Anzac Day Reflections

I grew up when Anzac Day had a quiet, solemn dignity, there was no question of celebration, rather the fine noble need to pay tribute to those who had laid down their lives for us. My uncle, a Gallipoli veteran, told me harrowing stories that still shock me, always finishing his accounts, telling me he absolutely loathed war. My father talked little of his experiences in WW11, barely hiding a muted rage toward anything Japanese, while his brother, less emotionally damaged, told me how much he and his men grudgingly respected Rommel, (as opposed to Hitler). Proud of their war service, both detested war, however Anzac Day was their release from the nightmare memories, as they proudly walked with comrades alive and fallen.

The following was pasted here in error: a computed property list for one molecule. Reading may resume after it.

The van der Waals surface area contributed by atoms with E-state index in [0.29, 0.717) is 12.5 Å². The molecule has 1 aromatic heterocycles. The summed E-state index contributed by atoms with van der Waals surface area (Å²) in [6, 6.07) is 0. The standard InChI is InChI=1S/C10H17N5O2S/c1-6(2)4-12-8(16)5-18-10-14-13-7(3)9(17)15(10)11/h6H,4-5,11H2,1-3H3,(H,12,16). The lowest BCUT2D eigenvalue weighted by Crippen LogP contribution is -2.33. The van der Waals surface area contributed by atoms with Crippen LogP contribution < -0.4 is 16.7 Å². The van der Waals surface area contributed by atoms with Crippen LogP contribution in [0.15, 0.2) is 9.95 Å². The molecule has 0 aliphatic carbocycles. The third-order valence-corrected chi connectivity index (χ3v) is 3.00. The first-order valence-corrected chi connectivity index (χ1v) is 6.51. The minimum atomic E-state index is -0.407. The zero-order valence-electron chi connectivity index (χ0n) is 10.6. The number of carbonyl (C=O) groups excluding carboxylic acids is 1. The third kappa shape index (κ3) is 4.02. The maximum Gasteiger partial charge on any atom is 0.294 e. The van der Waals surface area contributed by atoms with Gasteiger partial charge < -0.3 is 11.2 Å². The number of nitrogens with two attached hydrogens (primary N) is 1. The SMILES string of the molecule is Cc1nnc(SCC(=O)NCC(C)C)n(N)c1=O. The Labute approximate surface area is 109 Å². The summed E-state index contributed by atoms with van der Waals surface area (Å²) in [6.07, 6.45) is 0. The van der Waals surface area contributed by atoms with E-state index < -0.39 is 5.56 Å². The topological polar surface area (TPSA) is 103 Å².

Today, businesses advertise and tweet spurious Anzac associations, social media warriors hijack the occasion for unrelated causes, politicians don uniforms they’ve never earned, posing for cameras, holding wreaths or rifles, football clubs claim they’re honouring the day, while raking in a fortune at the turnstiles, cities send parking inspectors out to dawn services to write $200.00 fines, not to mention the Director of the Australian War Memorial seeking to have service people towing asylum seekers back to Indonesian waters honoured as war heroes at the War memorial.

My dad and my uncles would turn in their graves at the farce Anzac Day is fast becoming. Much is made of the Anzac legend, as we claim it represents the soul of our nation, yet we are destroying it with the collapse of political, corporate and individual respect.

Greg Ross

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